• Word count: 1854
  18. Civil Rights in Northern Ireland Coursework

    Source A, written in 1961, shows evidence of employment discrimination in urban and rural areas; like Belfast and Fermanagh, within private and public organisations; like Belfast Shipyard and the local Education Authority, and concerning the most desirable jobs, for example school bus drivers. Source B, showing wage and employment figures favouring Protestants, demonstrates such a high level of agreement with Source A that I can infer anti-Catholic prejudice was taking place at a national level. Source B is a report based on the 1971 census, making it a highly reliable source.

    • Word count: 4258
  19. Development of Irish hatred for the British

    They included no moustaches, caps had to be dyed orange and houses built similar to English ones. Many Irish people didn't like this and probably hated Henry for placing himself as Irelands king. He tried to totally change their lives to adopt an English, protestant one. Any Catholic isn't going to change their life and religion just because someone told them to. Plantation Elizabeth I was scared Ireland would ally with England's Catholic enemies. She was determined to rule Ireland firmly. Her attempt ended in 1601. To reward her supporters, the lands taken from Catholics was given to the English and Scottish, if they swore an oath of loyalty.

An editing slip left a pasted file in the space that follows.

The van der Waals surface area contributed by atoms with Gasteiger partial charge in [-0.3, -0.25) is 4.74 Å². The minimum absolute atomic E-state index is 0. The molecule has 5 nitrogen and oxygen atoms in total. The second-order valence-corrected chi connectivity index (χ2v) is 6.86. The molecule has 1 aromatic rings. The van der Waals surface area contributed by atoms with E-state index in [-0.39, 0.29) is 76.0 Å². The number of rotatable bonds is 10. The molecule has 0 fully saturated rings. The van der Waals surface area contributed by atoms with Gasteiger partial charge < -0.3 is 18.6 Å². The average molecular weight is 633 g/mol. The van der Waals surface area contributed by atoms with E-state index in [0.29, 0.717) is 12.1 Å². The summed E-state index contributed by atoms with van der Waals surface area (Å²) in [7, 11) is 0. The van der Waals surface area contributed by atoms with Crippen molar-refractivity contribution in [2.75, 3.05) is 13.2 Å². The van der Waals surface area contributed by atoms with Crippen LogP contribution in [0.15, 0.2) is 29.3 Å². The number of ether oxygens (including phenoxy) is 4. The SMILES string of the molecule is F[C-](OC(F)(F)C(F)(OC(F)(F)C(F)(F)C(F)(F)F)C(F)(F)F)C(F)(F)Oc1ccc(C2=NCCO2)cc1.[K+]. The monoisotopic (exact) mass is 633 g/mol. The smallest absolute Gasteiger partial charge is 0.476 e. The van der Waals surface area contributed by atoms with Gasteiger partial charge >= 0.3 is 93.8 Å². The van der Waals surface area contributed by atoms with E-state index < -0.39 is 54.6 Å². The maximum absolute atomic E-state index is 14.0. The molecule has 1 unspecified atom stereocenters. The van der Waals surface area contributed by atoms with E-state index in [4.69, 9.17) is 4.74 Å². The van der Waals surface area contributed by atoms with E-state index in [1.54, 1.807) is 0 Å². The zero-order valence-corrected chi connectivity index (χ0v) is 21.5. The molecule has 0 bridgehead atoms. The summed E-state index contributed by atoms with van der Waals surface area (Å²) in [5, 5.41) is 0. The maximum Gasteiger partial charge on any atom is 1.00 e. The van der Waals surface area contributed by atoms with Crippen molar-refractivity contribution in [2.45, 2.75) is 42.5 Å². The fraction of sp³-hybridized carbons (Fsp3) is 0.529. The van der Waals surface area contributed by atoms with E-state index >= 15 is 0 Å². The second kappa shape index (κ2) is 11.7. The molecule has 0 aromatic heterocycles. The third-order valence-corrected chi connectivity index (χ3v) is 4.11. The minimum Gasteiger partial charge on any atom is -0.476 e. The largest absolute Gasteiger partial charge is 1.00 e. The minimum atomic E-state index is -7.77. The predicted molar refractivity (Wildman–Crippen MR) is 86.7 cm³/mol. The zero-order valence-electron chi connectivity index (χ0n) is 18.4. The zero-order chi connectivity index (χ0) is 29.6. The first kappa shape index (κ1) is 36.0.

• Word count: 1006
  20. What were the troubles faced Catholics in Northern Ireland.

    This was even more occurring in areas where Catholics were the majority. Source j is evidence of this, where it shows that there were more Nationalist votes, but there were still more Unionist councillors. Council boundaries were redrawn so that as many protestants as possible were elected. This shows that gerrymandering was in use. Northern Ireland is a democratic country, but it still uses these methods of voting. Gerrymandering is undemocratic.

    • Word count: 562
  21. I.R.A. Sources Questions

    They made the most Of Bloody Sunday by using it as propaganda. Suddenly they found more support in southern Ireland and funding from the USA increased The main targets of the violence were Loyalists and the British Government but many innocent people would suffer along the way. They hoped that by using violence the British would get fed up and leave Ireland to the Irish people. They also ruled by fear in the areas that they controlled to ensure that they kept up the number of people who would support them.

    • Word count: 1325
  22. How has the Provisional IRA attempted to re-unite Eire and Northern Ireland since 1972?